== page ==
Some degree of literal awareness was probably originally there in the astrolgers of old when for example they saw Mars to be reddish in colour and thus named it after the god of war, or observed Jupiter to be biggest and thus named him after the chief god of the pantheon. But as to how such a distant planet can have a certain influence when passing through one constellation of the zodiac as compared to another remains to me a mystery and only a speculation. But there it is, taken quite seriously by millions even today, many of whom pride themselves in being most ratonal and scientific in their perception of reality. The mind is surprisingly superstitious it seems, and is also willing to suspend disbelief in so many instances in our lives today, and astrology or religion are just two such cases. Religion depends on a foundation of faith, faith in certain mythical gods of old described in texts, and astrology also depends on faith in planets named after gods, with the traits of gods, as described in ancient texts going back millenia, and copied by Medieval and subsequently modern writers. Even more radical is the acceptance of the newly discovered planets, from Uranus to Pluto, which were only discovered in relatively recent times and also named after the Roman gods, quite randomly or instinctively by astronomers of the day, and which are now also accepted as distinct literal influencers or at least signposts of personality and events on the ground. Again we might remember the words of Jung when describing astrology for what it is: “The collective unconscious…appears to consist of mythological motifs or primordial images, for which reason the myths of all nations are its real exponents. In fact the whole of mythology could be taken as a sort of projection of the collective unconscious. We can see this most clearly if we look at the heavenly constellations, whose originally chaotic forms are organized through the projection of images. This explains the influence of the stars as asserted by astrologers. These influences are nothing but unconscious, introspective perceptions of the collective unconscious.” Jung is saying here that humanity has “projected” from our psyche, the myths of old onto the random stars above, and that the correlations or coincidences of events above to events below are “synchronicity”. Within the art of astrology there is a great deal of science, in the form of mathematical calculations, geometric patterns and angles, as well as finely timed cycles, but the interpretation thereof is ultimetely based on “projection” and “synchronicity”. Therefore astrology should never be seen as anything more than an oracle. What does that say about religion then? There too we find multiple gods, written about in texts that are thousands of years old, performing supernatural and cosmically monumental acts and yet still worshiped and accepted as equal as any scientifically observable reality we see today. Ultimetely it depends on faith, particularly in your source of reference. Besides that, even today we cannot rely solely on our five senses for confirmation of reality. Even scientists are discovering truths that defy our senses, and even defy their own prior laws of physics.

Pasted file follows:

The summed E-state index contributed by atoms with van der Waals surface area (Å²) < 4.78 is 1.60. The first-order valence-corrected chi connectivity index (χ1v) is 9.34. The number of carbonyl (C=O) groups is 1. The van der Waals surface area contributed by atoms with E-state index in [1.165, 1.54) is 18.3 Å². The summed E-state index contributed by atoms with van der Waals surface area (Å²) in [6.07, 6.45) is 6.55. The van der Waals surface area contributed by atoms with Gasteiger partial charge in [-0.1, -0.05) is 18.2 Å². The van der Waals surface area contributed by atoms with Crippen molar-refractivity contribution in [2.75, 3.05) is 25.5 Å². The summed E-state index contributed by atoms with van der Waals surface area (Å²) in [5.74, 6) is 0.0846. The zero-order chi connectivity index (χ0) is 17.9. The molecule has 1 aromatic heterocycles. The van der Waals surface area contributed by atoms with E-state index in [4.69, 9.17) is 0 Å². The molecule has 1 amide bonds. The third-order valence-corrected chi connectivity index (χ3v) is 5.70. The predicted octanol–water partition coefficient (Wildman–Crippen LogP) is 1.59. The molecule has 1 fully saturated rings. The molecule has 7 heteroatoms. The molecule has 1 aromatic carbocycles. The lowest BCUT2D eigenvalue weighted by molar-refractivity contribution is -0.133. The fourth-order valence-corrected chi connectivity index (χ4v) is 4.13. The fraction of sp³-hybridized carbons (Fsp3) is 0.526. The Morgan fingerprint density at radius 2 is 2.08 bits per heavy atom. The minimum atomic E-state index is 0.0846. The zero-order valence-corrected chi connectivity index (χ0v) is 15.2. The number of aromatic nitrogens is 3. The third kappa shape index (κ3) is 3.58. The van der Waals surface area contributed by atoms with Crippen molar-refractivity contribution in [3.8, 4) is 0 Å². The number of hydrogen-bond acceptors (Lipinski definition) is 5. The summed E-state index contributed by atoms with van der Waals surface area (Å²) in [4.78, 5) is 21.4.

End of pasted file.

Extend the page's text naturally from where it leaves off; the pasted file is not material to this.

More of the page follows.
So I think it is safe to say that even scientists are still newly labeling reality as they are currently able to perceive it, and that there is far more to reality than meets the eye of the scientist, and that in time the messages of the gods of ancient and their pastimes may be more real than we think, and that science still has some way to go in labeling, analysing, deconstructing and explaining so-called reality as they think it is. We are already finding as time goees by in our modern world that the truth is still unfolding, and that it lies somewhere in the unchartered realm between science and religion, and that in time these two will meet halfway only to discover that they were like two men trying to describe the nature of the elephant in the room, but from alternative angles, and that they were both right all along.